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Review: Art at The Marlowe is a revealing portrait of friendship

By Julia Collins

Art

The Marlowe

It's a pleasant feeling to sit in a theatre audience knowing that you're in the hands of seasoned professionals.

And with decades of experience each, let alone between the three of them, the trio at the heart of this revival of Yasmin Reva's smash hit Art leave absolutely no doubt of their capabilities.

ART at the Marlowe Theatre, wth Stephen Tompkinson, Nigel Havers and Denis Lawson (2446300)
ART at the Marlowe Theatre, wth Stephen Tompkinson, Nigel Havers and Denis Lawson (2446300)

It's relatively short – a scant 90 minutes, without an interval – and the set is sparsely dressed, so all attention is fully on the performers.

And they're more than up to the scrutiny as the discussions provoked by Serge's (Nigel Havers) purchase of a blank white artwork see their friendship gradually fracture.

Playing Serge doesn't see Havers pushed far beyond the type of character with which he has always been readily associated but every time he drops an expletive, there's an appreciative ripple of giggles from the audience.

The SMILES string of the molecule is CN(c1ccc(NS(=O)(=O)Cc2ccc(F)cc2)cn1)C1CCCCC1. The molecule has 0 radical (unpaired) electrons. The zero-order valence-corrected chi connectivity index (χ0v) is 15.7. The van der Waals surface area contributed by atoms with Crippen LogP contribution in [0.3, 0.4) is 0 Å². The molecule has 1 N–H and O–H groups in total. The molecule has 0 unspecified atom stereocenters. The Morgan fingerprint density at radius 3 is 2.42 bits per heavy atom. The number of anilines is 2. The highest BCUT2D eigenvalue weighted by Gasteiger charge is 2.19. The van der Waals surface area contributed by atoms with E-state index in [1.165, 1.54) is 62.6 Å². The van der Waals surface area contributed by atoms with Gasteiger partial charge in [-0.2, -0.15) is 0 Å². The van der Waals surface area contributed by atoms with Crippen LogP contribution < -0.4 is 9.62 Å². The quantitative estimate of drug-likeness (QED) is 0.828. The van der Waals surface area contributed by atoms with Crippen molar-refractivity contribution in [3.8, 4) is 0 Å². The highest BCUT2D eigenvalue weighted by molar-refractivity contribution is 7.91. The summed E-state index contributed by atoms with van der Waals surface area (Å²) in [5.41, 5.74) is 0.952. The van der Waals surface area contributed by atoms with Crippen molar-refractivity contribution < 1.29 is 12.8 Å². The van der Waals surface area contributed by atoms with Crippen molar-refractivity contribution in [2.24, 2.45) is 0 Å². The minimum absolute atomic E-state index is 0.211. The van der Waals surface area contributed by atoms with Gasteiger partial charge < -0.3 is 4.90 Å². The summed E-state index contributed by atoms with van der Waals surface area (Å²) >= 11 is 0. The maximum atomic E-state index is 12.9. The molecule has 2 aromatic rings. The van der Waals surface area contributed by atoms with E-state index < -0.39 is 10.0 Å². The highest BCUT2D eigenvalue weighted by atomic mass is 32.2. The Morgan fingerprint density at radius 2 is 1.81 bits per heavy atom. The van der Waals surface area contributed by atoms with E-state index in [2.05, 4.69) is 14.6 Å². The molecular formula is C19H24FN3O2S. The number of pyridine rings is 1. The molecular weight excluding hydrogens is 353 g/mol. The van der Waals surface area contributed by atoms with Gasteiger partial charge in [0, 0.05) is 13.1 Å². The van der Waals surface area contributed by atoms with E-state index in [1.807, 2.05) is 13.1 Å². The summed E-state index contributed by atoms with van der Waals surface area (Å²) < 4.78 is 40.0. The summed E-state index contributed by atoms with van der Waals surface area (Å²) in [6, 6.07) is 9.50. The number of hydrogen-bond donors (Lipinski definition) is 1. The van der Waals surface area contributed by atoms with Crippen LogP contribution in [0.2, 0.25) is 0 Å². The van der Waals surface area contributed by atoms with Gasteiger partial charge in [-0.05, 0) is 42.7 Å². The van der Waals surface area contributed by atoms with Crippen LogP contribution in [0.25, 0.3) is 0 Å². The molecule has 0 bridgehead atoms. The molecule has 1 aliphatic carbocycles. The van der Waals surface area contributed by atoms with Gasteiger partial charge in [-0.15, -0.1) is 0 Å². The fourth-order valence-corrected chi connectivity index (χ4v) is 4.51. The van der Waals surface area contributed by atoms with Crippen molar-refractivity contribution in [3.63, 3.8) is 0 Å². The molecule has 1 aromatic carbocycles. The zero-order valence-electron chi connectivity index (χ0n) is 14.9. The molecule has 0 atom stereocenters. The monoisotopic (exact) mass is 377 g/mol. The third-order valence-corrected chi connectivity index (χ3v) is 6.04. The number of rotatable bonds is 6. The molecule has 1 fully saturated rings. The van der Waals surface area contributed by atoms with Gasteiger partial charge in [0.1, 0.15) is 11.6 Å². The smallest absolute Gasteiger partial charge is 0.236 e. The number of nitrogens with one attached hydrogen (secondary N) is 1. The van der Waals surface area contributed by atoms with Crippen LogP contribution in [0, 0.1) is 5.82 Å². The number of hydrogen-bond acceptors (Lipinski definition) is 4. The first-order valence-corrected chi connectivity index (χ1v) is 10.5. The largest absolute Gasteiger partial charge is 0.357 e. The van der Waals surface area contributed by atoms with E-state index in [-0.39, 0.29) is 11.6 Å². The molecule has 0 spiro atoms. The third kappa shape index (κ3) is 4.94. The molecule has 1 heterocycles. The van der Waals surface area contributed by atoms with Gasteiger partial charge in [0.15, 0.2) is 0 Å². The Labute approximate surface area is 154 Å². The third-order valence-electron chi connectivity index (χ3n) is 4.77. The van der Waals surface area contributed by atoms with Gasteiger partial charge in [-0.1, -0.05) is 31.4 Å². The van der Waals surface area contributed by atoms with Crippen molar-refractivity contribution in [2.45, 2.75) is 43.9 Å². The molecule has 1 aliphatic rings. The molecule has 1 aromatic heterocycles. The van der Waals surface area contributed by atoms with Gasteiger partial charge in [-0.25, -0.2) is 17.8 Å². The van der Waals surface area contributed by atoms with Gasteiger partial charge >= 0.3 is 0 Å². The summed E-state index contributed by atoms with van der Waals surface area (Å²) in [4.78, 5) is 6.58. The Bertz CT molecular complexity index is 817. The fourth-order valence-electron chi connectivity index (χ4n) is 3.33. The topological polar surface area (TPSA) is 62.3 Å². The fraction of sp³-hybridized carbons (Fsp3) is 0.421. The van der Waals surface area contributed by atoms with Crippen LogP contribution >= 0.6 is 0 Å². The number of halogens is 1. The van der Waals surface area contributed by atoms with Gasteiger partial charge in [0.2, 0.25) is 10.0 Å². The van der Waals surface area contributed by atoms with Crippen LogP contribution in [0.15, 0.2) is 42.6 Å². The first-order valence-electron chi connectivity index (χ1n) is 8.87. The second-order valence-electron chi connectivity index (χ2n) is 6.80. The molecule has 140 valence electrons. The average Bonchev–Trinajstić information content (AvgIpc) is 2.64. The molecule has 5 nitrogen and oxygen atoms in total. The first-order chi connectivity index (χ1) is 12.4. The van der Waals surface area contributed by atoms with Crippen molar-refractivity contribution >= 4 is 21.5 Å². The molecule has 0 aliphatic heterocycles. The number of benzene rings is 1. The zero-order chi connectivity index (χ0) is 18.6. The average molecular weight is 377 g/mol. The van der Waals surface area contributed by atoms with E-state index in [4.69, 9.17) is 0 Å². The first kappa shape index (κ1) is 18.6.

Stephen Tompkinson, as Yvan, earns a spontaneous round of applause after a lengthy monologue describing domestic discord over the arrangements for his upcoming marriage, which sees him grow redder and redder in the face.

His performance is by far the most animated as he is torn between Serge and the angry reaction to the painting of Denis Lawson's Marc, who is swift to deride the £200,000 acquisition.

ART at the Marlowe Theatre, wth Stephen Tompkinson, Nigel Havers and Denis Lawson (2446303)
ART at the Marlowe Theatre, wth Stephen Tompkinson, Nigel Havers and Denis Lawson (2446303)

As Serge and Marc's relationship deteriorates further, and each attempts to garner the backing of a clearly discomfited Yvan in the dispute, the play becomes less of a sceptic look at modern art and more of a study of the fragility of friendship.

It is here the play's French roots are really revealed as it's hard to imagine a group of English men discussing their feelings and their relationship with each other so animatedly.

Which may mean that while it's short on sheer belly laughs, it's an interesting, and not especially flattering, portrait of middle-aged men.

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